Therefore, whatever neoclassical economics purports to assert, it does not follow that Adam Smith asserted in that passage that ‘it is in the pursuit of self-interest that the whole society is better off and not through acts of altruism.’ That latter argument is a different one and the distinction is important to understanding Smith’s political economy.

The unconstrained pursuit of self-interest, which in its wilder expressions, from the ‘anything goes’ school of corporate misbehaviours, it is reduced to ‘red in tooth and claw’ competition, which is about as far from Adam Smith’s moral philosophy and political economy as you can get, was not endorsed by Smith in this manner.

Self-interest promotes many different behaviours, including that of criminality (fraud, cheating, piracy, and theft), imposed externalities such as pollution, and legalised protectionism, monopolies, anti-competitive regulations, restrictive practices, slavery, forced selling, and ‘company towns’.

Self-interest can also promote the widespread mediation of competing interests through ‘truck, bartering and exchange’ propensities and the division of labour, where each party gains, not necessarily ‘equally’ from the outcomes. It was in this last form that mediated self-interest was ‘better’ (from being more reliable) than ‘benevolence’ (his famous allusion to the ‘butcher, the brewer and the baker’).

Muhammad Yunis and the Grameen bank did not ‘therefore’ act in defiance or contradiction of Adam Smith’s political economy (he may have acted in contradiction of the neoclassical economics, but then the whole of reality does that, if only its High Priests and true believers would look outside their cloistered windows and see how the world works).

‘Loans were given to people without collateral’; not quite true, if by collateral is meant secure physical assets usually preferred by bankers. The people borrowed as a group of individuals pledging to each other to repay what they borrow, and the power of those obligations made to people they know and live close to is regarded as sufficient to cover the small risk that any one of them will defect.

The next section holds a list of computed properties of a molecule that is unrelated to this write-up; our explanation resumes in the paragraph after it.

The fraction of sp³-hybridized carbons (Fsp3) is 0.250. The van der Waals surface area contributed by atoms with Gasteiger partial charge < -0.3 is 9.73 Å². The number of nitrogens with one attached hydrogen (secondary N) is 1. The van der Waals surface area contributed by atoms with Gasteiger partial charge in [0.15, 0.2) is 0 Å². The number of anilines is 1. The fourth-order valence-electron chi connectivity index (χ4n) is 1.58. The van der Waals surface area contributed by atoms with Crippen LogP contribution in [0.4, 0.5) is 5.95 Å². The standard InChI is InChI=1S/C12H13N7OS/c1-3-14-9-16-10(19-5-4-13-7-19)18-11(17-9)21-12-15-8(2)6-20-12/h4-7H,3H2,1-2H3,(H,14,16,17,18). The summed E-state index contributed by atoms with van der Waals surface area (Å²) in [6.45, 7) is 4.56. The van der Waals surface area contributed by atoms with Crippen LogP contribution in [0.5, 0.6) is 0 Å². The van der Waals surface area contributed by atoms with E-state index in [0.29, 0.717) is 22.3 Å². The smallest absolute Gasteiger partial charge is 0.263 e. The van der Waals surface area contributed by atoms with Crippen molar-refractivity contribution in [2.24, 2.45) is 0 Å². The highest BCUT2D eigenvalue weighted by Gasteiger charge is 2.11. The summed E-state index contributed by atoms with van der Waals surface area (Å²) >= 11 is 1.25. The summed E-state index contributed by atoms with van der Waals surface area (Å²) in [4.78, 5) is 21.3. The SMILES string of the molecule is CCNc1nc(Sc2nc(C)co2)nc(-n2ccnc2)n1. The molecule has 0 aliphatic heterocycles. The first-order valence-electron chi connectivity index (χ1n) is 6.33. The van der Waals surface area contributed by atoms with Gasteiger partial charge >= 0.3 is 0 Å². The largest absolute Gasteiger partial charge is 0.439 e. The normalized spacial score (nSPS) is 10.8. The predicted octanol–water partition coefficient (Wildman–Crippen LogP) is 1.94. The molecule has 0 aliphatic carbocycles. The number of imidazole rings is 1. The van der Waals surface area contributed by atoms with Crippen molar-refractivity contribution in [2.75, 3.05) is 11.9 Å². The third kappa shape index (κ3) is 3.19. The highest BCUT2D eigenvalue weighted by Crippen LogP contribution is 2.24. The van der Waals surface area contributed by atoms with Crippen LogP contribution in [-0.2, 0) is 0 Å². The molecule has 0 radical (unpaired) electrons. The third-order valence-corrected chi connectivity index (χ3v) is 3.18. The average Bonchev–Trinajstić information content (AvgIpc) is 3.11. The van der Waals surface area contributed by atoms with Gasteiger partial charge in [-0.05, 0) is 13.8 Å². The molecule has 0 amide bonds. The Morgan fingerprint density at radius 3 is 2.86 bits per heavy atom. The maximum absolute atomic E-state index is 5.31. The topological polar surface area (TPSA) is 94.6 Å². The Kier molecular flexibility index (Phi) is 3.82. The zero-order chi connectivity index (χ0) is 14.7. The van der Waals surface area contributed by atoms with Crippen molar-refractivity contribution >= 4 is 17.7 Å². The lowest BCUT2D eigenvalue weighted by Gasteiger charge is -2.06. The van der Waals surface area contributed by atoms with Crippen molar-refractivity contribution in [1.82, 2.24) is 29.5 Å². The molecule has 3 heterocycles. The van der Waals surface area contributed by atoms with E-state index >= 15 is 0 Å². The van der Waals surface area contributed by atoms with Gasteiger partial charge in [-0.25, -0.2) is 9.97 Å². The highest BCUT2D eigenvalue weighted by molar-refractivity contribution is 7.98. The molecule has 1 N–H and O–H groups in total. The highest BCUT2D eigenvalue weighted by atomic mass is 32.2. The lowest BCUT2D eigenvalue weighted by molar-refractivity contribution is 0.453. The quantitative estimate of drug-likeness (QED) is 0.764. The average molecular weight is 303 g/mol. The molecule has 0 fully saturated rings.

An acquaintance with the imperatives of ‘Prisoners Dilemma’ would assist in understanding how this minimises risks sufficient to calm the anxieties of the bank. Each person can choose to defect (‘do what is best for self’) or to co-operate (‘do what is best for all’). It comes down to trust and its necessary counterpart, risk (you can’t have one without the other). In PD, the prisoner defects because he can’t trust the other one not to do so – ‘I defect not because I want to, but because I must’. Some few defect because that is in their nature (‘I defect not because I must, but because I want to’).

Grameen found that the close social pressure of the women in each small group was sufficient, about ninety-nine times out of one hundred, for them not to defect. They borrowed the small sums and paid them back on time. They overcame the temptations of the negative aspects of the range of behaviours from self-interest, with the help of the trust exhibited by like minded neighbours.
This is exactly what Adam Smith would have expected – the impartial spectator (from whom they know what would eb wrong behaviour) and their unimpartial neighbours (who won't let them get away with defection without social costs)combine to lead to approved self-interested behaviours that benefited them and their neighbours, and, unintentionally, contribute to social harmony.

Cedric Wilson is on the right lines, but he may have done a small disservice to Smith’s legacy (though not Chicago’s version of it).